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The Canadian Alliance has taken a tentative step toward running joint candidates with the Progressive Conservatives, continuing efforts at building a united conservative front in time for the next federal election.

But it is not clear whether the Tories are interested.

Yesterday, the Alliance unity committee put forward four guidelines -- to be presented on Thursday to the party's national council via a teleconference call -- on selecting joint candidates with the Tories in selected ridings.

"Joint candidacy is the least-favourite option from the last survey we put out, but it is one step towards co-operation," said Alliance MP Grant Hill, chairman of the unity committee.

With a by-election looming in Calgary Southwest -- held by former Reform leader Preston Manning, who has announced his retirement -- Mr. Hill said it is important to put boundaries in place. He said the proposal should also help spur co-operation talks, despite the coldness to the joint-candidates idea by Conservative Leader Joe Clark.

"This initiative will be pretty hard to rebuff. If Joe Clark says 'I'm the coalition builder, and I won't accept these guidelines for a joint-nomination meeting,' those comments are completely and totally at odds with each other."

The Alliance suggestions include:

Joint nomination meetings;

Leaders from both parties endorsing nominations;

Candidates declaring the banner they would run under and the caucus to which they would belong;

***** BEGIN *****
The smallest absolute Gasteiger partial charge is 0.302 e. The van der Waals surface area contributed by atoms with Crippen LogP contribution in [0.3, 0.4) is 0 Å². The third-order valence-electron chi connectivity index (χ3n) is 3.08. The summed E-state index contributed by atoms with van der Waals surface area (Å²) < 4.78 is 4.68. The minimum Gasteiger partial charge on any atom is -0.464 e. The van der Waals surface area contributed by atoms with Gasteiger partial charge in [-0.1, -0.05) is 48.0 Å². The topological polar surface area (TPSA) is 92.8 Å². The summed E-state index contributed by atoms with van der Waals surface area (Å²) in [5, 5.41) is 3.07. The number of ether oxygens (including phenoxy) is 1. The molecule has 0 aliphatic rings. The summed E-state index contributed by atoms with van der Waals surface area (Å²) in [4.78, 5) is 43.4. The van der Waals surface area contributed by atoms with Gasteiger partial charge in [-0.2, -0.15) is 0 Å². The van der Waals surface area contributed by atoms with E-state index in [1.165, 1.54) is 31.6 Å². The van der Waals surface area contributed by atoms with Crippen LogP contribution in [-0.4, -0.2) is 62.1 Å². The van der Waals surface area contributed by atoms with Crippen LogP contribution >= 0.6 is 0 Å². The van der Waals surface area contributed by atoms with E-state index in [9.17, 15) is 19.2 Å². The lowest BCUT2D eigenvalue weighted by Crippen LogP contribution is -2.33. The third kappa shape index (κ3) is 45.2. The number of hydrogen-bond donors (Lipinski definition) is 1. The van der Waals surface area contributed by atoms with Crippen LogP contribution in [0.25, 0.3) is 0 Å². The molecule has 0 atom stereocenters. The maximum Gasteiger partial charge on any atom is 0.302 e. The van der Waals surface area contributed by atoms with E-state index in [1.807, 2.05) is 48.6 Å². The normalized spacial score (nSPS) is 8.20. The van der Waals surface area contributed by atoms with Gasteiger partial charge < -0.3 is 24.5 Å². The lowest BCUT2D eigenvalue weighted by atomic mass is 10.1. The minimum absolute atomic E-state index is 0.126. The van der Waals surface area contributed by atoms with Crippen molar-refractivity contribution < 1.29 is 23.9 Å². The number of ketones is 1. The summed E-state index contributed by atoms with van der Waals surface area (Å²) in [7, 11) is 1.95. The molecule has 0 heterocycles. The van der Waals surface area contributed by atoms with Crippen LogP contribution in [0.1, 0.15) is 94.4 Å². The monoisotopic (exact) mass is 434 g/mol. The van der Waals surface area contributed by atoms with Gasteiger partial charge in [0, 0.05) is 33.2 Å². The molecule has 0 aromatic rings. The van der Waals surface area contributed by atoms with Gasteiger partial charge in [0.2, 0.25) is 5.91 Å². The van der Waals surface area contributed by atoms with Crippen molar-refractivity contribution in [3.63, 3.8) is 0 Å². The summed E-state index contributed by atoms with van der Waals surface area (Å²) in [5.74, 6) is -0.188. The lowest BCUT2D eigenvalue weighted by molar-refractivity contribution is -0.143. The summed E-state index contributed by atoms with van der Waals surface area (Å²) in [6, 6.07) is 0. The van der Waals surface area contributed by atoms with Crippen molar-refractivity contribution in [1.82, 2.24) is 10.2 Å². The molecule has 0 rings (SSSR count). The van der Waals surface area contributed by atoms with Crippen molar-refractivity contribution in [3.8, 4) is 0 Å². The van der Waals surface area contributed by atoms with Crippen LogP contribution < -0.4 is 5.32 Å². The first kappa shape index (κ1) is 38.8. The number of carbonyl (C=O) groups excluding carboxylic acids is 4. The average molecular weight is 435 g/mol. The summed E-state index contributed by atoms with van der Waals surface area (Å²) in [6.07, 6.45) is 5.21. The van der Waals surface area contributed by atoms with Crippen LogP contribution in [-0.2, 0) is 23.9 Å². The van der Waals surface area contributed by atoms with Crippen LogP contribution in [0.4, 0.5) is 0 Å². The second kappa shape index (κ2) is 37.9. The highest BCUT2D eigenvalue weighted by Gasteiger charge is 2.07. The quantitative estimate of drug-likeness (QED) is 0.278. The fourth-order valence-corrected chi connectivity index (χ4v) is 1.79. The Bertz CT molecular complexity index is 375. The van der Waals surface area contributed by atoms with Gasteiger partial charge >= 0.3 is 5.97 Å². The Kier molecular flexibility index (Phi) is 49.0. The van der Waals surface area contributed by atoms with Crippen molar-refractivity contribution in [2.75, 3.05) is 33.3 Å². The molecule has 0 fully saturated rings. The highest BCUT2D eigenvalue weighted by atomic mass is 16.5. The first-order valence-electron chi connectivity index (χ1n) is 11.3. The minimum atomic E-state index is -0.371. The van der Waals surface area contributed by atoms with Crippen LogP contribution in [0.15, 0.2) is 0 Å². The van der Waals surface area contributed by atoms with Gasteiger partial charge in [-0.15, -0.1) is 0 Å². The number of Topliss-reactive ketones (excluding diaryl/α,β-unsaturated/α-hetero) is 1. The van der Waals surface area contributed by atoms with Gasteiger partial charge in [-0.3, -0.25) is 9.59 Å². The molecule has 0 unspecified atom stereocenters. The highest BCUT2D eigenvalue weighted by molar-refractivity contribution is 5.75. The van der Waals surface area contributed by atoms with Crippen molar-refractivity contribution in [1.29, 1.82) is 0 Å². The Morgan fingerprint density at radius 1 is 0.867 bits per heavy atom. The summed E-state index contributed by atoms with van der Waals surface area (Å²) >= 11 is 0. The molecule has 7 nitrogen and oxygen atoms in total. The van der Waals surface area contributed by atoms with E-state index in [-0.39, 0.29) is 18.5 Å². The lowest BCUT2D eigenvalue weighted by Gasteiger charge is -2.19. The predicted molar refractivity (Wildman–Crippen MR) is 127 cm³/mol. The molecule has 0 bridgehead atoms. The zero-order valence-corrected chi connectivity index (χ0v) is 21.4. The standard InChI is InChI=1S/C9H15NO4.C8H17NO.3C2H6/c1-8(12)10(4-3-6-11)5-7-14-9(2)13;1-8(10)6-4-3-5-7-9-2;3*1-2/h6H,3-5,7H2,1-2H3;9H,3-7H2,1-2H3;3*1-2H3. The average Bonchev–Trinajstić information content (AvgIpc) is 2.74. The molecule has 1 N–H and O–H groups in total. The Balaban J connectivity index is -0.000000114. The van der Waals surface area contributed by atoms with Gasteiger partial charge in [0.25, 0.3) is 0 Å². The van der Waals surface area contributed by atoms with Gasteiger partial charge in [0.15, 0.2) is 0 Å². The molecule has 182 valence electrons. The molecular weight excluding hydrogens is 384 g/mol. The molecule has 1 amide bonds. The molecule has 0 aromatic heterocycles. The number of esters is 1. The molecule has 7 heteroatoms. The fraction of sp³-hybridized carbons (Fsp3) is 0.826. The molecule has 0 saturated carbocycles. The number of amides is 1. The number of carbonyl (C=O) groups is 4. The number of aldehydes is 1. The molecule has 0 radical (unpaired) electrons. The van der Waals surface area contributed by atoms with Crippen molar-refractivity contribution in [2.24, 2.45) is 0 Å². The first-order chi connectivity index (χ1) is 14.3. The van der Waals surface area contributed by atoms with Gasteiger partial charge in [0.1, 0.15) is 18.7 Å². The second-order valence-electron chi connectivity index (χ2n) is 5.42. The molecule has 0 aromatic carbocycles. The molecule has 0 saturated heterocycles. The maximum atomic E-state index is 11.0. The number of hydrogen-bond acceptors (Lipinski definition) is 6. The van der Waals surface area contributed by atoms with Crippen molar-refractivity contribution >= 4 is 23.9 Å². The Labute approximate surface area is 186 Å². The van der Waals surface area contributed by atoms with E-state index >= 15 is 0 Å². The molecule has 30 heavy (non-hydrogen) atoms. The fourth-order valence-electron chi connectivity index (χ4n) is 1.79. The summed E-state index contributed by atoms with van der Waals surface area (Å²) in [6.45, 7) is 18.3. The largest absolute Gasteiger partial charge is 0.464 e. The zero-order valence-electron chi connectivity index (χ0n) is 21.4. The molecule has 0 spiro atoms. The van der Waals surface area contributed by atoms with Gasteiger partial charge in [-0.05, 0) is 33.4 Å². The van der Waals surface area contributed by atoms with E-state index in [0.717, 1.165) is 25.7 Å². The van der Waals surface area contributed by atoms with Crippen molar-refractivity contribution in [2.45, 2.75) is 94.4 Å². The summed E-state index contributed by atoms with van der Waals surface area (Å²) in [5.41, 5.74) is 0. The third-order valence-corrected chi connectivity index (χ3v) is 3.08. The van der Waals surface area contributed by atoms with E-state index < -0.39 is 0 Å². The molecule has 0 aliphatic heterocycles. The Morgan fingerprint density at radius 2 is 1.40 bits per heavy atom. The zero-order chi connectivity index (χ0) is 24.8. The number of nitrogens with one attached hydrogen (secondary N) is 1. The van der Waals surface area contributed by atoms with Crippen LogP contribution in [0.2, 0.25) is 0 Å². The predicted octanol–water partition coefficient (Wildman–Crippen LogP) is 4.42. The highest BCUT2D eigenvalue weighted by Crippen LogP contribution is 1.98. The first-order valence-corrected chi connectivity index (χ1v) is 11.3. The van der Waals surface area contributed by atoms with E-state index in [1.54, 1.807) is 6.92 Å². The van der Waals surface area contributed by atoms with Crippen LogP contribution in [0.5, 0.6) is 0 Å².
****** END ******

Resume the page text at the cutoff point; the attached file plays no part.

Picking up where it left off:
A one-member, one-vote system for nominations.

"The question as to who runs on what ticket in Calgary is going to be decided by people on the ground in that constituency, and not by caucuses or others in Ottawa," Mr. Clark said.

Chuck Strahl, leader of the Democratic Representative Caucus, welcomed the proposals. "If coalition building is the real goal, then it's important that everyone who's lining up to become a candidate -- for both parties -- in Calgary Southwest start talking about how to co-operate."

The Alliance is considering postponing its election for a new leader until the fall of 2002, although the action would contravene the party's constitution. A motion calling for a postponement of the March vote is to be debated during the teleconference meeting.

Whether the leadership vote is delayed hinges largely on the decisions in the next few days of Ontario's Conservative Party. The provincial Tories are to decide over the weekend the date of a contest to replace Mike Harris as party leader and Ontario Premier.

Ontario Tories have been supporters of the Alliance federally, and many believe the Tory leadership race will take precedence for those supporters.

The first-ballot vote for an Alliance leader is set for March 8.